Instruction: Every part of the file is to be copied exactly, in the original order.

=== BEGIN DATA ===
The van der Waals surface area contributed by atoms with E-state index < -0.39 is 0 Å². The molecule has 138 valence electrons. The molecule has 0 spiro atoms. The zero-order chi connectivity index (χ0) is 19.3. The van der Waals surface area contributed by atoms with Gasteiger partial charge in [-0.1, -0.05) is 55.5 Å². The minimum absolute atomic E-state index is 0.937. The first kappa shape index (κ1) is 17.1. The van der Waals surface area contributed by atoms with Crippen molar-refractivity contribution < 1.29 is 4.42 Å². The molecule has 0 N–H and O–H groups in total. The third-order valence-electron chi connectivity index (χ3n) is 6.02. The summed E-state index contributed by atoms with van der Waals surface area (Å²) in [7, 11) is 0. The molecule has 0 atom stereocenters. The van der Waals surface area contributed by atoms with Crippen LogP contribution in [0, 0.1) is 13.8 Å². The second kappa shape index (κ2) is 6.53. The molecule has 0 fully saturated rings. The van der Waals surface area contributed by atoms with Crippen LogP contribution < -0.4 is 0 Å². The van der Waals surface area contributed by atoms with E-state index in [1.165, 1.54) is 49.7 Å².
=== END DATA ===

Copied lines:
The van der Waals surface area contributed by atoms with E-state index < -0.39 is 0 Å². The molecule has 138 valence electrons. The molecule has 0 spiro atoms. The zero-order chi connectivity index (χ0) is 19.3. The van der Waals surface area contributed by atoms with Gasteiger partial charge in [-0.1, -0.05) is 55.5 Å². The minimum absolute atomic E-state index is 0.937. The first kappa shape index (κ1) is 17.1. The van der Waals surface area contributed by atoms with Crippen molar-refractivity contribution < 1.29 is 4.42 Å². The molecule has 0 N–H and O–H groups in total. The third-order valence-electron chi connectivity index (χ3n) is 6.02. The summed E-state index contributed by atoms with van der Waals surface area (Å²) in [7, 11) is 0. The molecule has 0 atom stereocenters. The van der Waals surface area contributed by atoms with Crippen LogP contribution in [0, 0.1) is 13.8 Å². The second kappa shape index (κ2) is 6.53. The molecule has 0 fully saturated rings. The van der Waals surface area contributed by atoms with Crippen LogP contribution < -0.4 is 0 Å². The van der Waals surface area contributed by atoms with E-state index in [1.165, 1.54) is 49.7 Å².